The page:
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Former TCU golfer oversees golf in Anguilla.

By Tim Cotroneo

For most people, the idea of living on a Caribbean island is only a dream. So when Kingwood native Dana Schmid '97 got the opportunity to work on one of the most beautiful places on the planet, she didn't hesitate.

Today, Schmid manages the Greg Norman-designed Temenos Golf Course on the tiny island of Anguilla. Located northeast of the Virgin Islands, Anguilla is just three miles wide and 16 miles long, and acclaimed for its 33 talcum-white beaches and the surrounding ultra-blue sea. Schmid knows that she has been blessed with the dual pleasure of working in a sport she loves and living in a breathtaking locale.

In 2005 she was working for Troon Golf as the director of golf at the Westin Diplomat Resort in Hollywood, Fla. Greg Norman and Flag Luxury Properties were breaking ground on Temenos. One day, Schmid received a call from Mike Ryan, her boss at Troon.

You might want to sit down, he told her.

"When Mike inquired if I was interested in becoming Temenos Golf Course's first employee, he didn't have to ask twice," said the former TCU golfer.

Schmid made a surprising discovery prior to Temenos opening in November 2006. Many of her Anguillan workers had barely heard of golf.

"Cricket and boat racing are the big sports here. About a week after our initial training, I had two employees come up to me and say they watched golf on television for the very first time. That conversation felt like a milestone."

The Anguillans aren't the only ones learning. For Schmid, the hardest part of life on Anguilla is acclimating to the relaxed pace. "Phone service didn't arrive in Anguilla until the mid-'70s. Even today, phone lines are shared. That means a credit card purchase at a store can take up to 10 minutes. Also, when golf merchandise needs to be shipped, it's going to take six to eight weeks, rather than one or two," she said.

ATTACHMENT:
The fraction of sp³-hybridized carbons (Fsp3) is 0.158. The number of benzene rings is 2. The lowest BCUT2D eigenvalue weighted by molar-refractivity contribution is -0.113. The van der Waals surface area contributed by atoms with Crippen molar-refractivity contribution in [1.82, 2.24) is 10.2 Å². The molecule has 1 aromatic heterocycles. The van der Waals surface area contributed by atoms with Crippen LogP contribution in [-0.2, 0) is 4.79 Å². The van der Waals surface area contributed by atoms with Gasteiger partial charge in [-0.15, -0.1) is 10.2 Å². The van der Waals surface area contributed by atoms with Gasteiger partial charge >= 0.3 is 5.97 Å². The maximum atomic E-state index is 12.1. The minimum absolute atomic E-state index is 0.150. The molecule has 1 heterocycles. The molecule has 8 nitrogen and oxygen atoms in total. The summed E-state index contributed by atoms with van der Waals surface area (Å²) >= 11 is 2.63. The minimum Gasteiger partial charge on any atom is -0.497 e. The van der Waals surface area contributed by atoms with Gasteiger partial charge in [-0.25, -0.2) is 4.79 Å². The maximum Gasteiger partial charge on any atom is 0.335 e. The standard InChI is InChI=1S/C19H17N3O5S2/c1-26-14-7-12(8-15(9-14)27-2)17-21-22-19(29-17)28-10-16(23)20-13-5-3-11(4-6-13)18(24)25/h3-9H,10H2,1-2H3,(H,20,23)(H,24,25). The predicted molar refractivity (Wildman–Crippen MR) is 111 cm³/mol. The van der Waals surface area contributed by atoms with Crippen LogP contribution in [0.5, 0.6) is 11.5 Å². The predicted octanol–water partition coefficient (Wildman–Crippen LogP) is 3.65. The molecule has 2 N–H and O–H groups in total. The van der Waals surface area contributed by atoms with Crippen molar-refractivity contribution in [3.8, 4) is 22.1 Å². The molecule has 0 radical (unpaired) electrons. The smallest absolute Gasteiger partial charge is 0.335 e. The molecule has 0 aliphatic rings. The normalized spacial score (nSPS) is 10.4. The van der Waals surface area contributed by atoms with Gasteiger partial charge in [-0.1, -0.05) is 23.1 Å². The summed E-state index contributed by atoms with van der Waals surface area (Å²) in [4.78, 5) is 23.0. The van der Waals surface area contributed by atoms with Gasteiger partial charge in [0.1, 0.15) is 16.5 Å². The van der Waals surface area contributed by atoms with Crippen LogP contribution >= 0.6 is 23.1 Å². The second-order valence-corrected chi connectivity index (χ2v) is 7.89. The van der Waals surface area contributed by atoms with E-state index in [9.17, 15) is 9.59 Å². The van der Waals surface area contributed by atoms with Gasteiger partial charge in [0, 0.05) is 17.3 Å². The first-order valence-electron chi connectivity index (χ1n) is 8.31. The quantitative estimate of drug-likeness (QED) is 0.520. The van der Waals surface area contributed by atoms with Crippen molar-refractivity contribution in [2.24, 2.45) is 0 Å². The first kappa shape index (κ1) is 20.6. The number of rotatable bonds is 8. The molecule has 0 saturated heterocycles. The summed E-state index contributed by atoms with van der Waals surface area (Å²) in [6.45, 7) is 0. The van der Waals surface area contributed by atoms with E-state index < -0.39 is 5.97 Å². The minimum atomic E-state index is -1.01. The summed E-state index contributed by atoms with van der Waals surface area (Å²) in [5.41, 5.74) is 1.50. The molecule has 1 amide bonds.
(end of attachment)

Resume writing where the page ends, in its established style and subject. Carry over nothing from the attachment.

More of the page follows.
"But the main adjustment for me is people rarely showing up on time. With any of our events, we can count on people arriving an hour later than what we've scheduled. That's just life, living on island time."

Adjusting also carries over to life at home. Native residents and foreigners like Schmid lack some of the luxuries taken for granted at nearby resorts and hotels.

"The home that my boyfriend, Brian, and I share has a cistern. This tank channels rainwater to our home that we use for showering. It's actually a big deal for us when it rains in Anguilla. It's not only good for the golf course, it also means that our cisterns won't run dry. But we have to be careful not to show too much excitement about the rain to vacationers. Tourists are here for our year-round sunshine, and rain is the last thing they want."

When she's not working, Schmid finds time to do what Anguillans call "limin" -- taking it easy under the shade of a lime tree. One of her favorite escapes is a rustic beach bar on Rendezvous Bay. MSNBC has called the Bankie Banx Dune Preserve, named for Anguilla's most famous reggae singer, the Caribbean's "most artistically eclectic beach bar."

"At first, Bankie was opposed to the building of Temenos. Now he considers us friends," Schmid said. "I love going to his beach bar, relaxing and having a drink while listening to his music. Afterward we can take a dip or even snorkel in the sea."

Schmid's fondness for the sea, or any body of water, can be traced to her childhood. Growing up in Texas, she loved to swim, fish and ski. The water even played a role in her early development as a golfer.

"My dad and older brothers were all avid golfers, so naturally I wanted to go golfing, too. My brothers weren't enthusiastic about having their little sister tag along, but one day my dad let me join them. On a par-three hole over the water, they let me hit an old golf ball. My shot landed two feet from the hole. I made the putt for a birdie. I didn't realize it then, but I guess I was up for the challenge."

She was 8 at the time.

Challenge in sports, career or life is rarely something from which Schmid backs down. Hey, she had the guts to move to the Caribbean.

"I knew I could come back to Texas. Deep down, Texas is home. But if I didn't take this chance, maybe I would be missing something."

What Schmid is not missing is a work environment short on stimulation. She's thankful for her Caribbean career move each time she gazes at the turquoise sea, breathes the fresh Anguillan air and hears the soothing ocean waves.

Truly, there is nothing quite like limin in paradise."

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